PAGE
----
– Story by Tess van Straaten Photography by Don Denton
Cars have been Kevin Jensen’s passion for almost half a century. He started working in the auto repair industry when he was a 16-year-old high school student in Edmonton, and a job just a few years later in Vancouver would change the trajectory of his life.
“I got a job at Big O Tires in Kitsilano when I was 20. I saw how successful some of the franchise owners were and I realized it was a good opportunity,” recounts Kevin. “I worked there for 10 years, working my way up to manager, and I saved to buy my own location.”
Kevin opened his own Big O Tires franchise in downtown Victoria 27 years ago, after driving around the city scouting for the best spot.
“When I moved here, I didn’t know Victoria at all,” he says. “I literally drove up and down every street looking for a location, and this was the only location that would have worked. It’s a destination [business] and we were looking for a destination area close to where people lived and worked.”
In just three years, Kevin’s burgeoning business would become the most successful Big O Tires franchise in the entire province. It went from zero business to $1 million in revenue in three years—becoming the first outlet in British Columbia to reach the $1-million milestone.
“They gave us our million-dollar rings,” says Kevin, who is the current vice-president of Big O Tires Canada and a past president. “With hard work and perseverance and a little bit of luck and a great location and great landlords, we ended up being the biggest store in our franchise group and we’ve kept that level up until today.”
For Kevin, who’s vigilant about training and quality workmanship, the biggest challenge with running the business—especially in the last few years—has been finding experienced employees.
“We spend a lot of money just making sure we’re fully staffed. Right now, I’d say half the people who used to be open six days a week in automotive are now only open five days a week because they don’t have staff to keep open. There’s a shortage of over 500 Red Seal mechanics in British Columbia right now.”
This past year, with the COVID-19 pandemic, there have been new challenges to overcome—from too much business to too little. Before the pandemic, Kevin’s team was servicing about 40 cars a day. That all but dried up overnight in the early days of the crisis.
“It was probably the only time that I felt helpless and had no control over the future of my business,” Kevin admits. “COVID-19 was an obstacle you can’t really hurdle. If they shut down the whole country, there’s not a lot you can do if people are staying home and not driving to work. We were lucky they designated auto repair as an essential.”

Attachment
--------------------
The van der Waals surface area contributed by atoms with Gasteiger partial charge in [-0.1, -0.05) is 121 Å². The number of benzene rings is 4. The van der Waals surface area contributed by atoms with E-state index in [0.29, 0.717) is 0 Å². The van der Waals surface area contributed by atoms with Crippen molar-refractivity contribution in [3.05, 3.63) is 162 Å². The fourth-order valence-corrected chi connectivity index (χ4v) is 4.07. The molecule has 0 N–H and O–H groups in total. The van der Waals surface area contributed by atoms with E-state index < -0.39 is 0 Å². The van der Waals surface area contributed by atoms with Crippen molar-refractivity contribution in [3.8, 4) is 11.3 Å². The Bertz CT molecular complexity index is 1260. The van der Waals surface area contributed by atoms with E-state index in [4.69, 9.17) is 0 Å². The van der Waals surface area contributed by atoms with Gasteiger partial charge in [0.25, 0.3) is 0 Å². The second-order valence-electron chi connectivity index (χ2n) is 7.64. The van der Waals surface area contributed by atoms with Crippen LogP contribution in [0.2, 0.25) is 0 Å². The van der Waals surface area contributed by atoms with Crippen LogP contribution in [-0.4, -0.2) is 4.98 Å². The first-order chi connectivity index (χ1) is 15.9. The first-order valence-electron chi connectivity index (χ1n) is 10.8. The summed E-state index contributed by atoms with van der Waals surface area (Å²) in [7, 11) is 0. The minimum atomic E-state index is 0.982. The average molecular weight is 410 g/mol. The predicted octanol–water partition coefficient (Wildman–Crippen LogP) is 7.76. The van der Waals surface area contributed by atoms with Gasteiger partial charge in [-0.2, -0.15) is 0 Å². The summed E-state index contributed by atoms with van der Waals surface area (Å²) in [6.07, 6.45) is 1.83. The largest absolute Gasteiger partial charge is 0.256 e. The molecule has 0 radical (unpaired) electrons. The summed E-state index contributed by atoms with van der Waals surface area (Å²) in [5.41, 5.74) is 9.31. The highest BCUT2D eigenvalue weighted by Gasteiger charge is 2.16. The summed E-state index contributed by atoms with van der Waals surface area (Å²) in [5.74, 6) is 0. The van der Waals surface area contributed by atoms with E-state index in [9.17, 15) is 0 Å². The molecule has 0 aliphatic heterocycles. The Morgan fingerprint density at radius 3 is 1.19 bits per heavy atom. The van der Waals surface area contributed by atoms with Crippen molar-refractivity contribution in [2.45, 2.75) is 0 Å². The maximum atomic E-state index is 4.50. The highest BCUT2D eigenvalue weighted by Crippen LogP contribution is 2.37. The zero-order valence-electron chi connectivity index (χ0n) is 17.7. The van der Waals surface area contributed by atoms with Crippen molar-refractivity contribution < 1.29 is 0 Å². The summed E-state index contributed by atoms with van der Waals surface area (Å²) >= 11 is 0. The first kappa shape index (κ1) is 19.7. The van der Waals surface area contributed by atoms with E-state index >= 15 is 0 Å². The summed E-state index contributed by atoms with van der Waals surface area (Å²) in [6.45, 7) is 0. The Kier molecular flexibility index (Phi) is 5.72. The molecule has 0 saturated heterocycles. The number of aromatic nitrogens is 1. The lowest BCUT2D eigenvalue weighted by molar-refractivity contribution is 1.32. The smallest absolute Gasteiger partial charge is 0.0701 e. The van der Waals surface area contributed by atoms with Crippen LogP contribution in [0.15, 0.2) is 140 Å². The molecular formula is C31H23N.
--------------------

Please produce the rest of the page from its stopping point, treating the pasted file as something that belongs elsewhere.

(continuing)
By last June, business was booming again—and revving to record growth for the second half of the year.
“We had six record months of almost double the volume,” says Kevin. “We’ve been doing 60 or 70 cars a day, which is incredible, working six days a week and 12 hours a day. That was the biggest challenge.”
To better meet the demand, Big O Tires is expanding to a Pandora and Quadra location, which will mean six more hoists and an additional 20 parking spaces. The Johnson Street location across the road, which was being used as a mechanical repair facility, is also being expanded and will be used as a speed lane for fast flat repairs and quick winter tire changeovers.
“That will give us three locations within a block downtown,” Kevin explains. “That gives us 15 hoists and parking for almost 50 cars.”
The original Quadra location is also being totally revamped, from the ground up. Kevin says they’re investing “quite a bit of money to bring all the shops to the next level.” It could be seen as a big risk or as finding an opportunity amid a crisis.
“Sometimes you just have to take an opportunity and when it comes to the availability of locations and getting a good deal on a lease rate, the opportunities are better in hard times versus when everything is successful. So if you have a few dollars to expand, it makes sense,” Kevin says. “People have a tendency to buy stocks when they’re going up, but really you should be buying when they’re going down.”
With more and more people living in the downtown core and so many auto repair shops moving out of it, Kevin is also banking on demand continuing to be high in the area with so few competitors.
“In the last 20 years, there are probably at least 50 per cent fewer [repair shops] and the population is growing. We’ll probably be the last in the downtown core within two or three years.”
With many accolades over the years—including several Black Press “Best in the City” awards—and rave reviews, Kevin says his biggest mistake was not buying the property all those years ago when his landlord offered it to him for $380,000.
At the age of 64, Kevin is now getting everything set up to pass the lug wrench to his son, TJ, and manager Tony Tummillo, who came to work for him after they worked together for a decade in Kitsilano.
“We’re just a big family,” Kevin says. “That’s what makes our business—our employees and customers.”
Excited about what this year will bring as he drives change and embarks on expansions, Kevin says the secret to success is pretty simple.
“You can do anything you want to do—you just have to try hard enough and put the time in. It’s just a matter of focus and hard work.”